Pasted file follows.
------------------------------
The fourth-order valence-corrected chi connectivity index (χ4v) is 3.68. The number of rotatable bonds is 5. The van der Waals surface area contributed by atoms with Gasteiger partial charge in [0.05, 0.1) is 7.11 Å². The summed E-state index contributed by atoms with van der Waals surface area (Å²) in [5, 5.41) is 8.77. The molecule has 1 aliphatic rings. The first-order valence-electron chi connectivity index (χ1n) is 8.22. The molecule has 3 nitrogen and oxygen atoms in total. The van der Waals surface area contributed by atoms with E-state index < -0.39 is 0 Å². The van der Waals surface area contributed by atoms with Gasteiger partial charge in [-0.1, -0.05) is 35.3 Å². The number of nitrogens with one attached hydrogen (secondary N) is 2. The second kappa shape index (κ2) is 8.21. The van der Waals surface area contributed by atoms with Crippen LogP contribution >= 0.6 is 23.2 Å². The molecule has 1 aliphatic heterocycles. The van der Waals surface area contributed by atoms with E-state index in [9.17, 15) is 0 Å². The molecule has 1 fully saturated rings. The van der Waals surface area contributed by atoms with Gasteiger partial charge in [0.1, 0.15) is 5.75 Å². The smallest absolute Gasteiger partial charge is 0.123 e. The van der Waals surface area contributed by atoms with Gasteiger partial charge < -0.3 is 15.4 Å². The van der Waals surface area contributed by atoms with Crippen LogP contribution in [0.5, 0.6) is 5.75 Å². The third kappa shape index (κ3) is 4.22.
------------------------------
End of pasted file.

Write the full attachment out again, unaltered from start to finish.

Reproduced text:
The fourth-order valence-corrected chi connectivity index (χ4v) is 3.68. The number of rotatable bonds is 5. The van der Waals surface area contributed by atoms with Gasteiger partial charge in [0.05, 0.1) is 7.11 Å². The summed E-state index contributed by atoms with van der Waals surface area (Å²) in [5, 5.41) is 8.77. The molecule has 1 aliphatic rings. The first-order valence-electron chi connectivity index (χ1n) is 8.22. The molecule has 3 nitrogen and oxygen atoms in total. The van der Waals surface area contributed by atoms with E-state index < -0.39 is 0 Å². The van der Waals surface area contributed by atoms with Gasteiger partial charge in [-0.1, -0.05) is 35.3 Å². The number of nitrogens with one attached hydrogen (secondary N) is 2. The second kappa shape index (κ2) is 8.21. The van der Waals surface area contributed by atoms with Crippen LogP contribution >= 0.6 is 23.2 Å². The molecule has 1 aliphatic heterocycles. The van der Waals surface area contributed by atoms with E-state index in [9.17, 15) is 0 Å². The molecule has 1 fully saturated rings. The van der Waals surface area contributed by atoms with Gasteiger partial charge in [0.1, 0.15) is 5.75 Å². The smallest absolute Gasteiger partial charge is 0.123 e. The van der Waals surface area contributed by atoms with Gasteiger partial charge < -0.3 is 15.4 Å². The van der Waals surface area contributed by atoms with Crippen LogP contribution in [0.5, 0.6) is 5.75 Å². The third kappa shape index (κ3) is 4.22.